We have certainly learned that refugees come in waves. When LexRAP started in 2015, people were newly arriving from Iraq and Syria, as well as northern Africa. Usually, refugees reach the US several years after the violence they are fleeing has dominated our news. They wait in refugee camps for years before receiving their "Golden Ticket" to the Golden Door at which Lady Liberty holds her torch high.
This last year we have seen conflict and arrivals coincide. As Kabul fell, Afghans arrived. As the war in Ukraine raged, the US opened its doors. Most of these people did not arrive with the permanent status of "refugee" - the Biden administration gave them entry to the US as Humanitarian Parolees. They have two years to apply and get asylum in order to become permanent residents in the U.S.
One of our Iraqis called LexRAP and its families a "tribe" and the label stuck. Within the last year, LexRAP has welcomed two Afghan families and two families from Ukraine into our tribe. The adjustment has been huge for these people, as it always is, but the folks are settling in. A heartwarming story about two sisters from Afghanistan follows:
When it became clear that the Taliban were taking over, Azar*, a 21-year-old college student knew she needed to leave her home in Kabul. Her older sister, Iffat did not want to go and leave their mother behind but didn't want Azar to go alone. Things happened very quickly, and within little time they were on a bus away from all that they knew and those they loved. A few of their siblings were already in Europe and those left behind planned to include their mother in their exit plans. First stop for the sisters was Iraq, then a military base in Germany, then a base in Virginia. At both bases they stayed in vast hangers with many people. Finally, Ascentria - a resettlement agency connected them to LexRAP and they arrived in Lexington in mid -December. A family hosted them in their home.
With the takeover by the Taliban, college students in Afghanistan scattered across the globe. Bard College interestingly had had a relationship with the American University in Kabul and Azar had taken an online course at Bard. In April of last year, George Soros pledged a donation to Bard of $500 million. Bard's response to the Taliban take over was to announce that would offer 100 Afghan college students full scholarships and Azar was one of the first 33. After only about three weeks of settling into her new home in Lexington, Azar moved again to the college campus.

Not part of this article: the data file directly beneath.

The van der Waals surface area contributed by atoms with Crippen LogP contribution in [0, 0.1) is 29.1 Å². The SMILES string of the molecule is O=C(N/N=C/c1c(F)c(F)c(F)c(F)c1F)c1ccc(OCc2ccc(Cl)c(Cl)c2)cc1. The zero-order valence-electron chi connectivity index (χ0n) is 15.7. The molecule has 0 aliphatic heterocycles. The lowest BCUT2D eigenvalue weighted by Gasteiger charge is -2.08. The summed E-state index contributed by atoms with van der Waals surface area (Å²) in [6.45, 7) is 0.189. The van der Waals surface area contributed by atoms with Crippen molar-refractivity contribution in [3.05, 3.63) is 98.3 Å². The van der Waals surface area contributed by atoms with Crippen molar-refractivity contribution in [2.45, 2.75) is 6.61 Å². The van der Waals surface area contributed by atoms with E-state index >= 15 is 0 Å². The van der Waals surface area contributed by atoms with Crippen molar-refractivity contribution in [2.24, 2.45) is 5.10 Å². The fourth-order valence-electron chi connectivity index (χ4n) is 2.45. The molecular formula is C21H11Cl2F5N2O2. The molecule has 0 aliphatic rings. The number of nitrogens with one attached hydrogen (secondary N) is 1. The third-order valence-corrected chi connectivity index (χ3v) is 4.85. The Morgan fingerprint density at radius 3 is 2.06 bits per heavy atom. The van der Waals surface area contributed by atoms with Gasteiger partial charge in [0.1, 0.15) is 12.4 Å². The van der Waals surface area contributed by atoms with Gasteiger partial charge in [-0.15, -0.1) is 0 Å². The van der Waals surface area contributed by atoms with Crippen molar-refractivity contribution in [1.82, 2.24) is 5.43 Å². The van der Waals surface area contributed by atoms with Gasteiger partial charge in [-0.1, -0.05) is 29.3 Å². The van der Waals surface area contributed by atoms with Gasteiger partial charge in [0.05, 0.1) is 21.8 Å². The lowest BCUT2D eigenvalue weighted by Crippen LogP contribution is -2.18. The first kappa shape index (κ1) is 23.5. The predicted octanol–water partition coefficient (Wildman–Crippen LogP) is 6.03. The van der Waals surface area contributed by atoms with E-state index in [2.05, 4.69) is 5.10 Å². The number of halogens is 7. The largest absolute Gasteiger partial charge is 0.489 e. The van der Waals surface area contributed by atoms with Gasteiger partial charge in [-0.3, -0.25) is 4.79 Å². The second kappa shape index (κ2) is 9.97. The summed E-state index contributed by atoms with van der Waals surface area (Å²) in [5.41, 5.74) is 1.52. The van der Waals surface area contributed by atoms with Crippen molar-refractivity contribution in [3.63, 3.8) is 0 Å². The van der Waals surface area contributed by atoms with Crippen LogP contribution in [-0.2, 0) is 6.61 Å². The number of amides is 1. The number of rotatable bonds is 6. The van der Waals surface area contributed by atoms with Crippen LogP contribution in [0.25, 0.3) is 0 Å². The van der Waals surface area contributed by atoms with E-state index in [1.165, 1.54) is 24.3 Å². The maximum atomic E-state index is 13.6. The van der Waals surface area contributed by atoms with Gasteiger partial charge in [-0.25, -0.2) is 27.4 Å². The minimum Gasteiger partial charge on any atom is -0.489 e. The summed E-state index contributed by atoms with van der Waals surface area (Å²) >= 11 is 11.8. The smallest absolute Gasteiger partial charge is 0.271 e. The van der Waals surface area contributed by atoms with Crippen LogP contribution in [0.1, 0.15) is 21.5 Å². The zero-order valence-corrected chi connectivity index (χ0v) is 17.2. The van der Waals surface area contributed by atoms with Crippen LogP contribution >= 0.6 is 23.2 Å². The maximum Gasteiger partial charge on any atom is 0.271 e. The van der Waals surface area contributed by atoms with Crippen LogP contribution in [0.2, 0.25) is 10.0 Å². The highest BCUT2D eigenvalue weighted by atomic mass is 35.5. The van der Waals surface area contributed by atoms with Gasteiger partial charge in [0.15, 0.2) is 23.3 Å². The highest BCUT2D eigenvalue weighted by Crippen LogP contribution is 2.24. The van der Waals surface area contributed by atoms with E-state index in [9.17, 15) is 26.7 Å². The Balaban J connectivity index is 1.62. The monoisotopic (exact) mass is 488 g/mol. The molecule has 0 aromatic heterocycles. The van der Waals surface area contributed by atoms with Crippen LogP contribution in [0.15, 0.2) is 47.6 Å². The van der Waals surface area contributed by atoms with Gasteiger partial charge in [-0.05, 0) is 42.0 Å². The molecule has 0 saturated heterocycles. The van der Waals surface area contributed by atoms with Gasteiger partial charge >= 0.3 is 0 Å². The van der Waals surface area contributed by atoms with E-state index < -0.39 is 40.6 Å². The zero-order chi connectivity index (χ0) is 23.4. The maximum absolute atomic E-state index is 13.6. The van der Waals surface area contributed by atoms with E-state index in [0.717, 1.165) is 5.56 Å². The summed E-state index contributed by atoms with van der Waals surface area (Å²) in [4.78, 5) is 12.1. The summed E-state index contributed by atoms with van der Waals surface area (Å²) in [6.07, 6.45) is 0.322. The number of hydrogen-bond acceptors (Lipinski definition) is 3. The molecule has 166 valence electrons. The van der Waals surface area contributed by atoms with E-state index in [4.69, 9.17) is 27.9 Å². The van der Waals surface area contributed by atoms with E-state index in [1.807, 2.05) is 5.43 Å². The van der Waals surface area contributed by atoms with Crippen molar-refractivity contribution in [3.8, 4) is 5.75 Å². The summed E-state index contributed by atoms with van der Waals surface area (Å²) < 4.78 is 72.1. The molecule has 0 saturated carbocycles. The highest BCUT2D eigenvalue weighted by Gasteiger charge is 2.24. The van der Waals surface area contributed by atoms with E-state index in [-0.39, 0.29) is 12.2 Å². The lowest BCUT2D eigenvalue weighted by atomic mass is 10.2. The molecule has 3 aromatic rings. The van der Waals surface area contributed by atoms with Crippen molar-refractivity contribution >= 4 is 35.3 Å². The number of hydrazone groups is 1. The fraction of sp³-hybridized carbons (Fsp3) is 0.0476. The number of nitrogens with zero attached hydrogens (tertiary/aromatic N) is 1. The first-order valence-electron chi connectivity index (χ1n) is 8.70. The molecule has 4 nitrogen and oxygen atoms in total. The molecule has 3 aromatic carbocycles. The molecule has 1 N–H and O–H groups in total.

Iffat had an engineering degree and was interested in an MBA program. Her host family helped her apply for a program in Texas that offered her a generous scholarship. While this application process proceeded, she took an art class at LexArt in Lexington (full scholarship), swam at Hayden, and took driving lessons. The Texas program came through for a Fall start date. In the summer, Iffat had a paid internship at the Lexington Department of Public Works. She is now in Texas, with classes in full swing.
Back to the Golden Ticket. America has always been proud to be called the land of opportunity. We herald the story of Horatio Alger as our truth. In the US we don't have concrete restrictions or ceilings on employment and social status such as the House of Lords as in England or a cast society like India. However, there is no denying that in the US, it takes a lot of hard work and a good deal of luck to get ahead. The U.S. gives only three months of financial and social service support to refugees which is woefully little. Our quick message is "get to work". Coming from a different culture, speaking a different language, and often suffering trauma, it is hard to navigate how to get ahead. LexRAP's role is to help navigate and help translate cultural norms.
As Azar adjusted to life in a very liberal college, she would call me to talk. When they had a bad day, the Afghan students couldn't call back to Afghanistan because they knew those left behind were most likely having a worse day than they were. My response to Azar was often that she had to make this work, even though the adjustment was huge. Bard was most likely a once in a lifetime opportunity. Soon, Azar would repeat back to me, “Yes, I know - suck it up. Yes, I know, America is the most Darwinian country on the planet." (She had to look that up). The idiom "dog eat dog world" became part of her vocabulary. But, Azar adjusted and not only did she have a stellar Spring term and land a paid internship at Pfizer for the summer, the internship was remote and thru LexRAP connections, she spent the summer with another host family on the cape with a room overlooking the bay. Pfizer has asked her to stay on on a part time basis during the school year and is insisting she put her classes as a priority.
Our families are mostly doing very well. The children in our “tribe” are doing particularly well. As they wait for their mother's arrival, our two Afghan sisters have pushed ahead. The money they make goes into the bank since they know that they will have to extend their hand to give others in their family help when they arrive. The money to help Afghans is gone. America and perhaps the world has moved on to its next refugee crisis – Ukraine.
*Names have been changed – the sisters are still in the process of applying for asylum and some of their family remains in Afghanistan and all identities still need protection.